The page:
19 Jun Why a PhD Makes Me Feel Helpful
Michele Ponzelli (ESR12)
If at the end of my master’s degree, they had asked me if I would prefer to continue my studies, I would have answered with a sharp no.
I felt that I had studied enough, and I wanted to finally put into practice what I had seen so far only in books. And yet, it did not turn out that way. I earned another master’s degree in North America and then embarked on the double PhD path in which I am now.
But then, you may be wondering, what made me change my mind?
Why should I go back to studying rather than trying a career in a company?
Especially during this period of uncertainty, in Italy, the so-called Neet (i.e., young people between 20 and 34 years old who neither work nor study) register a record percentage of 27.8%, the worst country in the EU.
In my home country, doing a PhD is not seen as a step that will secure you a fixed position or a coveted position, quite the opposite. For the industry, your skills will always be too high, and they will prefer to rely on a master student, rather than raise the compensation of the position offered. People will judge you as someone who hasn’t found a job. And once you completed it, you will find it hard to find a position while pursuing an academic career is almost impossible.
So why did I choose a PhD? What really motivated me?
I wanted to invest in myself.
After so many years of study, I realized that the only things you really have left are the skills and knowledge that only education can offer you.
Think of the ability to speak a new language. The knowledge of a different language opens up a whole world of new opportunities for you. Getting to know and understand different cultures closely and thinking differently, starting from the simple formulation of a sentence. This allows you to see the world from another point of view, adding something to your cultural background.
Knowing more words is not only useful to travel but to understand the world. The philosopher Ludwig Wittgenstein said, “The limits of my language mean the limits of my world”.
Starting a PhD for me was a bit like being born again. Being curious to learn, typical of children who realize they have a world to explore in front of them, but they don’t know what fear is.
Recently, after nine months of PhD, I discovered another reason why I’m convinced that doing a PhD is an unparalleled experience.
When we become adults, we are at a crossroads.
Is it better to choose a well-paid and unsatisfactory job, or to risk and embark on a less rewarding but highly gratifying work or study experience?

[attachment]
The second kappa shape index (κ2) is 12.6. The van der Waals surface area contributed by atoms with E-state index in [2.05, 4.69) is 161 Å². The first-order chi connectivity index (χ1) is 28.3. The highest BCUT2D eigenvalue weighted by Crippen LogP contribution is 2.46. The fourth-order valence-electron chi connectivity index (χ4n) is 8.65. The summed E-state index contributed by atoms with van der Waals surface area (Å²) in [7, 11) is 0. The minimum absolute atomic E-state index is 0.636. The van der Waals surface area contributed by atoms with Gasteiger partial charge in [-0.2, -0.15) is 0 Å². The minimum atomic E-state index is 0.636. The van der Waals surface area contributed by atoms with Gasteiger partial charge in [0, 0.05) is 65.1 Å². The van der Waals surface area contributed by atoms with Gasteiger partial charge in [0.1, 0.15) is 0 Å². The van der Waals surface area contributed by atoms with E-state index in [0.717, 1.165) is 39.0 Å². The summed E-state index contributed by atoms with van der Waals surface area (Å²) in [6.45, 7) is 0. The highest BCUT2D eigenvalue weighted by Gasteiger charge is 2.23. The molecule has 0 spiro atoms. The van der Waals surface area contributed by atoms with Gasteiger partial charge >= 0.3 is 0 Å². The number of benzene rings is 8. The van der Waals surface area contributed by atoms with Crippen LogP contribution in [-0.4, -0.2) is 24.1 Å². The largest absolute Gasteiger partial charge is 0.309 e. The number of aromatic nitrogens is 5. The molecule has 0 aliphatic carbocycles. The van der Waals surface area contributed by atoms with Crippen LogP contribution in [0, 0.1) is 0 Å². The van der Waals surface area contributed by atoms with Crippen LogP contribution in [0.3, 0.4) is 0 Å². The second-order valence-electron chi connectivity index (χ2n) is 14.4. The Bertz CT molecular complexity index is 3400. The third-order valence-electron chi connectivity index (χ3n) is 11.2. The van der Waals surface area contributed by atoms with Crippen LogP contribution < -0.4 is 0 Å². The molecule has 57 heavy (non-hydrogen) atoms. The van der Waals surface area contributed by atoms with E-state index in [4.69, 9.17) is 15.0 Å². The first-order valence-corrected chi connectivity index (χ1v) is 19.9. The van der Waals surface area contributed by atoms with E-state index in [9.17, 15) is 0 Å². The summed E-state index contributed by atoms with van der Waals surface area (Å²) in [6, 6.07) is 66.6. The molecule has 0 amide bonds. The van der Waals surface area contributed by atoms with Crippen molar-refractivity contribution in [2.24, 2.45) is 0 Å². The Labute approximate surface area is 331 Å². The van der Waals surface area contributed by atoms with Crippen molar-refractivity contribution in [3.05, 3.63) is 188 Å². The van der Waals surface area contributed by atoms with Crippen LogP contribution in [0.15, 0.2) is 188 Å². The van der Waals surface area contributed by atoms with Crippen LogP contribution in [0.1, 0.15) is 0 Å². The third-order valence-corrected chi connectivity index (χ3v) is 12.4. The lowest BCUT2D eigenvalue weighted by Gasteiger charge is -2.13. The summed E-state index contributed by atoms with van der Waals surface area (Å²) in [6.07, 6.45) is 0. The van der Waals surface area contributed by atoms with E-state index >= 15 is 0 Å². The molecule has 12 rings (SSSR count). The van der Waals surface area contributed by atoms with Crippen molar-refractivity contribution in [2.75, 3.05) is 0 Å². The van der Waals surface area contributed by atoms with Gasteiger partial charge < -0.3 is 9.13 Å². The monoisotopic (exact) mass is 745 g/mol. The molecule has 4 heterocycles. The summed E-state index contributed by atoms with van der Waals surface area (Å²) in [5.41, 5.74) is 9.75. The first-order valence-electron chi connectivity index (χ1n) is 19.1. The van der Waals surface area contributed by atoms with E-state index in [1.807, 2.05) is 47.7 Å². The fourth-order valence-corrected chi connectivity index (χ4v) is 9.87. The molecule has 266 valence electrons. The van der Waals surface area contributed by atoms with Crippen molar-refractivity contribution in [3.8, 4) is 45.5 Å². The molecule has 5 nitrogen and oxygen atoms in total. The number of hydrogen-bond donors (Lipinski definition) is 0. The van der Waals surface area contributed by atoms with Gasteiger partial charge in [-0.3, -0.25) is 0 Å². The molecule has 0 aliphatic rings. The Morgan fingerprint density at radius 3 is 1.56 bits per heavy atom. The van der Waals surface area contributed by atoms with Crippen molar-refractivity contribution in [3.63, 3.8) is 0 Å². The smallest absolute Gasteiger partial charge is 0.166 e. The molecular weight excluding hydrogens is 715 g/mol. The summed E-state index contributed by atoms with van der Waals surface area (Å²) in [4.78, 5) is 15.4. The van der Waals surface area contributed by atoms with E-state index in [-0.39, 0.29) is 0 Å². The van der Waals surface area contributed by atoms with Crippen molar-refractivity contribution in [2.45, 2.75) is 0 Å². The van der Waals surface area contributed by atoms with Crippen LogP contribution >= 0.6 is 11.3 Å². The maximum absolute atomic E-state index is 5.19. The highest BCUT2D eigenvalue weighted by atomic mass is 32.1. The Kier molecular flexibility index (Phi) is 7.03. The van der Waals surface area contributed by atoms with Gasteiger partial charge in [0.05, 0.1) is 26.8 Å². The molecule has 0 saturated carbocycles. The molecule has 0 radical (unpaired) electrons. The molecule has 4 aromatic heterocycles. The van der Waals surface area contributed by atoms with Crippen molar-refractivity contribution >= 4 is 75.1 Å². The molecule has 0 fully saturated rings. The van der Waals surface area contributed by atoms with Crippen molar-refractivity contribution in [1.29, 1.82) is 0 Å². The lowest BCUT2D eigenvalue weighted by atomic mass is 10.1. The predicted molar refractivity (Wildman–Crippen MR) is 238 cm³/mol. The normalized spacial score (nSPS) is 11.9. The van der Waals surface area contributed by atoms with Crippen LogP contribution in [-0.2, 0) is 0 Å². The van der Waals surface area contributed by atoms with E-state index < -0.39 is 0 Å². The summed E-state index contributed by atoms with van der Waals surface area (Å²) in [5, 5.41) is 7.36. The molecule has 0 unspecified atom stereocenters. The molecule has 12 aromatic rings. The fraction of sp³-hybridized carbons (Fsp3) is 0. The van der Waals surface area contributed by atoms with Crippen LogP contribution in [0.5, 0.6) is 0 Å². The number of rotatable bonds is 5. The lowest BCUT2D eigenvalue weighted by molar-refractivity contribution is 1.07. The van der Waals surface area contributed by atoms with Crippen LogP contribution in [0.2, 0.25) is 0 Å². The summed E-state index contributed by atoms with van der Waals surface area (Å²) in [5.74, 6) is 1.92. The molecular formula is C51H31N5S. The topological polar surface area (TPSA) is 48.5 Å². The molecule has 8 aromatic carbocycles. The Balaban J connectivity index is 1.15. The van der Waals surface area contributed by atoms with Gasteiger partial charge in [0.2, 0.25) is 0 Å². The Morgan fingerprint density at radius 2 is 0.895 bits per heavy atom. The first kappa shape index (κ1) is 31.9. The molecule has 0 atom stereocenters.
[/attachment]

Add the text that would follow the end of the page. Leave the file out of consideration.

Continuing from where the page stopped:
We do not immediately understand which is the right choice, we know it only after we have made the choice.
Beginnings, in any direction, are full of euphoria. Then, however, the excitement goes down, and normality takes over: at that moment, you understand if the decision you have made is the “right” one.
In this way, if you have chosen a job just for financial compensation, you will discover that this is only a palliative. The real engine that moves us, what makes us stand up every day, is feeling useful: being part of something that can contribute to change society.
If the reason for the position you cover is in line with your inner purpose, you are in the right place.
But how do you figure it out?
First of all, we must be clear with ourselves: we have to look deep inside ourselves and understand what we really want. Then, once onboard, we have to ask ourselves: if I had the chance, would I go back?
But what is the real benefit of choosing a doctorate?
It provides you with a method of approaching problems that you can adapt to your everyday life. It allows you to refine your critical attitude, to look at things from different points of view, to not be hasty, to confront yourself, to understand the value of time.
For example, taking a civil engineering course not only teaches you how to design a street or house but helps you understand how your work can improve society. Writing a scientific article expands your glossary, allows you to build complicated periods, and articulate your thinking and research in the field, while smoothly linking them.
Likewise, a communication course not only teaches you marketing but also involves your relationships, your leadership, your values and principles.
To understand what is right to do in our lives, we need to identify our purpose. Each choice is unique, and the decisions made by others must remain an example rather than a path to follow.
When we make a choice for the future, we must always bear in mind that our job should not only give us economic stability. First and foremost, it must enable us to be useful to our community.